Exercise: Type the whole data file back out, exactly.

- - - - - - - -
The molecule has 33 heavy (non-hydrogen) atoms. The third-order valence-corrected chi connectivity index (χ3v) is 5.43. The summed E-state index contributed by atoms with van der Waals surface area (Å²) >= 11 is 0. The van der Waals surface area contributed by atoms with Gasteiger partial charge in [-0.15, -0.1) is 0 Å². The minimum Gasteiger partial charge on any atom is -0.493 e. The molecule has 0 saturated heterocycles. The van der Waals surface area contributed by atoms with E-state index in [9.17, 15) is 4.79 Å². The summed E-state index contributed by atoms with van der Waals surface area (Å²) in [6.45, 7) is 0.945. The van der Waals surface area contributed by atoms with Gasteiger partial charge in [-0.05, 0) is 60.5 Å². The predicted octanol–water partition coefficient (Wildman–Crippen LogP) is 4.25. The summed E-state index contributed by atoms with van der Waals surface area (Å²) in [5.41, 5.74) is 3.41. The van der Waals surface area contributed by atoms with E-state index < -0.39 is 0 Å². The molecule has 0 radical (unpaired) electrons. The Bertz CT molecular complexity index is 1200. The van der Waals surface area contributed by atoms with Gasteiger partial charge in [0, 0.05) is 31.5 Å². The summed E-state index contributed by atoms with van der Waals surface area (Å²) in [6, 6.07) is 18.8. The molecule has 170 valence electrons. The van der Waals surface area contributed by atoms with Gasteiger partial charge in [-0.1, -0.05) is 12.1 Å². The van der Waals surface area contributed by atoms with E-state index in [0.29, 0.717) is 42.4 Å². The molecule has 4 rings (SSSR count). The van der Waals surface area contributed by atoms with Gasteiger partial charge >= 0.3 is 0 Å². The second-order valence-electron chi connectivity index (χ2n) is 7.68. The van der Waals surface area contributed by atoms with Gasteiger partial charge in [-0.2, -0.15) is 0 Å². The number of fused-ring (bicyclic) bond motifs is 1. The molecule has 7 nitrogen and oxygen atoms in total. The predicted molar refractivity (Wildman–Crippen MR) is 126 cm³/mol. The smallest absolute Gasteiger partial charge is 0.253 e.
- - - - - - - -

The molecule has 33 heavy (non-hydrogen) atoms. The third-order valence-corrected chi connectivity index (χ3v) is 5.43. The summed E-state index contributed by atoms with van der Waals surface area (Å²) >= 11 is 0. The van der Waals surface area contributed by atoms with Gasteiger partial charge in [-0.15, -0.1) is 0 Å². The minimum Gasteiger partial charge on any atom is -0.493 e. The molecule has 0 saturated heterocycles. The van der Waals surface area contributed by atoms with E-state index in [9.17, 15) is 4.79 Å². The summed E-state index contributed by atoms with van der Waals surface area (Å²) in [6.45, 7) is 0.945. The van der Waals surface area contributed by atoms with Gasteiger partial charge in [-0.05, 0) is 60.5 Å². The predicted octanol–water partition coefficient (Wildman–Crippen LogP) is 4.25. The summed E-state index contributed by atoms with van der Waals surface area (Å²) in [5.41, 5.74) is 3.41. The van der Waals surface area contributed by atoms with E-state index < -0.39 is 0 Å². The molecule has 0 radical (unpaired) electrons. The Bertz CT molecular complexity index is 1200. The van der Waals surface area contributed by atoms with Gasteiger partial charge in [0, 0.05) is 31.5 Å². The summed E-state index contributed by atoms with van der Waals surface area (Å²) in [6, 6.07) is 18.8. The molecule has 170 valence electrons. The van der Waals surface area contributed by atoms with Gasteiger partial charge in [-0.1, -0.05) is 12.1 Å². The van der Waals surface area contributed by atoms with E-state index in [0.29, 0.717) is 42.4 Å². The molecule has 4 rings (SSSR count). The van der Waals surface area contributed by atoms with Gasteiger partial charge >= 0.3 is 0 Å². The second-order valence-electron chi connectivity index (χ2n) is 7.68. The van der Waals surface area contributed by atoms with Gasteiger partial charge in [-0.2, -0.15) is 0 Å². The number of fused-ring (bicyclic) bond motifs is 1. The molecule has 7 nitrogen and oxygen atoms in total. The predicted molar refractivity (Wildman–Crippen MR) is 126 cm³/mol. The smallest absolute Gasteiger partial charge is 0.253 e.